Downloaded Burn, Zombie, Burn! from the PlayStation Network a few days ago, and I'm quite done with it now. Honestly, I really don't understand how he can be so hard to make a game about killing zombies. It seems like an absolutely simple thing to do, yet I can't think of a game that has nailed it. Burn, Zombie, Burn! is no different.
Basically, the game is like Robotron 2084 or Smash TV at heart. One hero, hordes of zombies, and a bunch of weapons on one screen. The difference between Burn, Zombie, Burn! and those two is that that those two are classics—I sincerely doubt that anyone will remember Burn, Zombie, Burn! existed in six months, let alone a few decades.
Although I will admit being disappointed that there was only an Arcade and Challenge mode (No story mode here. Bah.) the game would have been just fine regardless except for the fact that the developers made some really unusual choices that have a significant, depressive effect on gameplay.
For example, it's the standard these days that intense shooters implement the twin-stick formula. Move with one stick, shoot with the other. There's no denying that it works. In Burn, Zombie, Burn!, the developers have mysteriously avoided this control scheme and went with something completely different: a choice between shooting in the direction you're moving or computer-assisted auto-aim.
Can you find Waldo in this picture?
I really don't see any benefit to this setup, and the decision to go with these controls seems more like an effort to not be like other games, rather than anything that really dovetails with what's happening onscreen. Shooting in the direction you're moving is a death sentence with the absurd number of zombies on your tail, and although the auto-aim is deadly effective, you can't single out specific targets with it. During my time in the game, there were endless instance when I wanted to hit one specific zombie in a crowd in order to trigger a death-averting explosion, and just couldn't do it.
The other really bizarre choice on the part of the developers was to overcomplicate what should really be a very simple formula. I mean, killing zombies with a variety of weapons—do you really need anything else? Instead, the game is based on score and the only way to get into the absurdly high upper tiers is to work the oddly thick system that's in place.
(Stay with me, this gets a little confusing…)
The point of the game is to earn a high score. Killing zombies straightaway earns next to nothing, and the only way to rack up big numbers is to get a high score multiplier and eliminate large numbers of them simultaneously via explosions.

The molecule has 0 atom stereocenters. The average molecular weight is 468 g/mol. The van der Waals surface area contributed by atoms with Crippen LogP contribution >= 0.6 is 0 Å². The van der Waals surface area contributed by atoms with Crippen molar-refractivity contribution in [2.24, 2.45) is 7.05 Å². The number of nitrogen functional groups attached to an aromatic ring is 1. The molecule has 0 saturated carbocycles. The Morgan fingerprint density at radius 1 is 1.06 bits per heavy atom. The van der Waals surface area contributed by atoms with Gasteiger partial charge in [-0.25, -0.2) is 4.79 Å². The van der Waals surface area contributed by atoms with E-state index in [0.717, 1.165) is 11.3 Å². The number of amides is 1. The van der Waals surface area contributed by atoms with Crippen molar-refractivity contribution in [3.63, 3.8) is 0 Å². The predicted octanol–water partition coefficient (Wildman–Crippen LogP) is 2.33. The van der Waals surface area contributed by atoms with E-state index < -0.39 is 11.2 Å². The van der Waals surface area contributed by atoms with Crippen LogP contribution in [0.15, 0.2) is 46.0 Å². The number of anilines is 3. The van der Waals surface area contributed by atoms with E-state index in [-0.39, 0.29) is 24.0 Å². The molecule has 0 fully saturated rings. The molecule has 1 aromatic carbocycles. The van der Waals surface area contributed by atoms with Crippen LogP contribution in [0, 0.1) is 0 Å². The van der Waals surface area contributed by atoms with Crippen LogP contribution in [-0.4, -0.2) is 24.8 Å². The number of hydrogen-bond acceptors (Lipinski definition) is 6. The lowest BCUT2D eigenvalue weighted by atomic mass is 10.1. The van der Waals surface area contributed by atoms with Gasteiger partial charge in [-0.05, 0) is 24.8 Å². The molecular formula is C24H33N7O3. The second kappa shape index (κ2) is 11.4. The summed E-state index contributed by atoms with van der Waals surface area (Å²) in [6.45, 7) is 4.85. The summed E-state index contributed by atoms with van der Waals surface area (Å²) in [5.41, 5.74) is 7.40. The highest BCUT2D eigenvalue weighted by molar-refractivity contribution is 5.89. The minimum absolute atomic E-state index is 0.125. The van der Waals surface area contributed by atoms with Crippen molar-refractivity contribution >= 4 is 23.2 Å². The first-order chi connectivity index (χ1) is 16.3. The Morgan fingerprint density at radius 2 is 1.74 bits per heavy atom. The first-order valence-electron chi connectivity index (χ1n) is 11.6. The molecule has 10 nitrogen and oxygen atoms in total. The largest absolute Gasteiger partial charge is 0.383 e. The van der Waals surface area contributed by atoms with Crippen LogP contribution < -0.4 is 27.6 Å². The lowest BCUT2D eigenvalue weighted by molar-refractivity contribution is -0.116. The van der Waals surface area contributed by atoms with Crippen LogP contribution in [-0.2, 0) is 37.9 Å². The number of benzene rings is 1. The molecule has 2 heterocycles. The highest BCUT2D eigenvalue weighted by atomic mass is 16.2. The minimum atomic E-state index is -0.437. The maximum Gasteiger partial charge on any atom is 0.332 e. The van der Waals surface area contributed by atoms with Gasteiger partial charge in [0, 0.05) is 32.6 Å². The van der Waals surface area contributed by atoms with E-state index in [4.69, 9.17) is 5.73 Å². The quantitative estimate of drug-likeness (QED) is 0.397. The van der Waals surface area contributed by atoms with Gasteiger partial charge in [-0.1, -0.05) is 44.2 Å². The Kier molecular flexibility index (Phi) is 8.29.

Farming TNT powerups
Killing normal zombies rewards the player with either life-ups or worthless TNT. In order to make TNT effective, TNT-ups must be collected by killing zombies that are on fire.
Setting zombies on fire with a torch gives a score multiplier. Killing zombies on fire rewards the player with vital TNT-ups needed to take out large masses and rack up points, but it also lowers the score multiplier at the same time.
Still following? Instead of crafting fast, reflexive action or just good, old-fashioned zombie-killing, Burn, Zombie, Burn! becomes all about running around and dispatching normal zombies to get life-ups as needed, then setting more zombies on fire, harvesting the TNT power-ups, setting more zombies on fire again, and then detonating them en masse. Keep going until you hit 25,000,000 points.
In practice, I found that this system felt very cumbersome and tedious, and really kept me out of the game in the sense that I was constantly trying to farm power-ups and then re-farm them if I died, instead of going to that reflexive flow state that something like Geometry Wars or Smash TV can bring me to. Add in the frustration of the unconventionally ineffective controls and a real difficulty in being able to visually locate power-ups or navigate with precision thanks to the extremely cluttered playfields, and the end result is something that seems like it should be a lot more fun than it actually is.
Still a zombie fan, but not a fan of Burn, Zombie, Burn!
Nice try, but Bruce Campbell, you ain't
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Currently, he's got about 42 minutes a night to play because adulting is a timesuck, but despite that, he's a happily married guy with two kids who both have better K/D ratios than he does.
Brad still loves Transformers, he's on Marvel Puzzle Quest when nobody at the office is looking, and his favorite game of all time is the first Mass Effect -- and he thought the trilogy's ending was Just Fine, Thanks.
Follow Brad on Twitter at @BradGallaway
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